Friendship Centres are the most important service agency for aboriginal people in urban centres.  They play a valuable role in finding employment, access to government services, building individual and family capacity, providing health programs, youth programs and cultural programs.

They directly serve the most vulnerable aboriginal people including the homeless, those living on the streets, youth at risk to drugs and gangs, individuals dealing with addictions, single parents and aboriginal women.

But there is still a lot to be done for First Nations people living in urban centres across Canada.

Friendship Centres can do a lot more with increased and more sustainable funding.  It’s a fact that Friendship Centres across Canada have not seen a funding increase since 1996.

With sustainable funding, Friendship Centres can continue to provide necessary services for aboriginal people who live in the city.  They can continue to be the gathering place that’s so important to a community.  They can continue to provide lasting and formative memories for many other people living or just visiting the city.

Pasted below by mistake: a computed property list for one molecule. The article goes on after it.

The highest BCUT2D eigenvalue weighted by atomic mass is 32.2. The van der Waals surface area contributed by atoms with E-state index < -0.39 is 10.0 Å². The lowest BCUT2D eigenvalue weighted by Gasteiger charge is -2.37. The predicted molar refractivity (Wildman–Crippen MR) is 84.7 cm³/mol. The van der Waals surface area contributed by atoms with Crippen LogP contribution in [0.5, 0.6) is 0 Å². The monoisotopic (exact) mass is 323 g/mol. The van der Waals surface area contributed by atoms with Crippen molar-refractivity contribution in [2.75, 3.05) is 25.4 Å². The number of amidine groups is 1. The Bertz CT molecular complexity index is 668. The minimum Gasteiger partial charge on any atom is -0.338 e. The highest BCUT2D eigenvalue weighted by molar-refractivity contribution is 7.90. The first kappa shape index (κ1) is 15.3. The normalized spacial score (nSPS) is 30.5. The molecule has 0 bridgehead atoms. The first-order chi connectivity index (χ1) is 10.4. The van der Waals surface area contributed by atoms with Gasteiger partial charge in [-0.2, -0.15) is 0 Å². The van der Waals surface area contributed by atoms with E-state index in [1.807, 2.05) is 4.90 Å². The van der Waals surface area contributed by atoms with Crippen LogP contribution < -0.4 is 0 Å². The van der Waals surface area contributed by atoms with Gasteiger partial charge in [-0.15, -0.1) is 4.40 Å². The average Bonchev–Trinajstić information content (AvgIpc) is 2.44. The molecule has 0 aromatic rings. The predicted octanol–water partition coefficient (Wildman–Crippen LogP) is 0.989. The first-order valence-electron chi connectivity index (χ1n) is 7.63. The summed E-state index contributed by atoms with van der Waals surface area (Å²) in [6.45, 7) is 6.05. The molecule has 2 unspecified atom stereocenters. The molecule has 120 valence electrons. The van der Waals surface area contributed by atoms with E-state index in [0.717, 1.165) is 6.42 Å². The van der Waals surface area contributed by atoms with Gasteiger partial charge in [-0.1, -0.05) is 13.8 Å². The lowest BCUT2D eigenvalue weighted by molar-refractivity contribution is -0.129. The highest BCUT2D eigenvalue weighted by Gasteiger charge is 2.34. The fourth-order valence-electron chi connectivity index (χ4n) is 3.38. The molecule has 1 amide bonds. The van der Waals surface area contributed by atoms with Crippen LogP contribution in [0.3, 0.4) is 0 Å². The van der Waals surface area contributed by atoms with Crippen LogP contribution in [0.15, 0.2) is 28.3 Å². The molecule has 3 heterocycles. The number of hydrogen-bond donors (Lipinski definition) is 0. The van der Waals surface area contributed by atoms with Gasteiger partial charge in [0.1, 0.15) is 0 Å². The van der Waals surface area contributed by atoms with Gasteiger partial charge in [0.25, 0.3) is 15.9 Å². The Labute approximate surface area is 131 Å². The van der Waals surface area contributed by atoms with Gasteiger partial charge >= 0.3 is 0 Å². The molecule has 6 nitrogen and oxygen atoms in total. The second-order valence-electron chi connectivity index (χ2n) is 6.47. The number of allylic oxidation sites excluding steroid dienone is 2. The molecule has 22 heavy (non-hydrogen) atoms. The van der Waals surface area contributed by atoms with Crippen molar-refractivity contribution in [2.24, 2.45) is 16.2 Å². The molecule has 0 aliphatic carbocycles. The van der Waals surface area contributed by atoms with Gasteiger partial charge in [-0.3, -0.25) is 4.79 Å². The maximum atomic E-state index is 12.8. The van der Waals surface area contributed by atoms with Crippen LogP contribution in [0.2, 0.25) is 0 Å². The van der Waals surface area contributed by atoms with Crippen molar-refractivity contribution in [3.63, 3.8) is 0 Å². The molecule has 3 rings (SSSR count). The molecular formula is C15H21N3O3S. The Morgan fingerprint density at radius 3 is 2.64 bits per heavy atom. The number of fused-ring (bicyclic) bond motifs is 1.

Rogue Warriors Live Up To Stereotype

Smoke engulfs a minivan as it is overturned during 2006 land-claim protests near disputed Caledonia, Ont., site. Neil Dring Photo/Grand River Sachem

“Whoa!  Gee, those nadways sure get violent, i’nit?”  “Oh yeah.  Those warriors sure mean business, cuz.”

Yes, even their fellow indigenous people think the Haudenosaunee play the occupation and resistance card a little too aggressively.

They came out, guns blazing, during the conflict at Kanesatake, the biggest indigenous flashpoint in the last 30 years.  During the Oka Crisis of 1990, the Mohawk Warrior Society took up arms against police and the Canadian Forces.  In 2006, they began occupation and control over a tract of residential development land in Caledonia.  In 2007, they blocked Canada’s biggest freeway and passenger railway corridor during First Nations’ national day of action.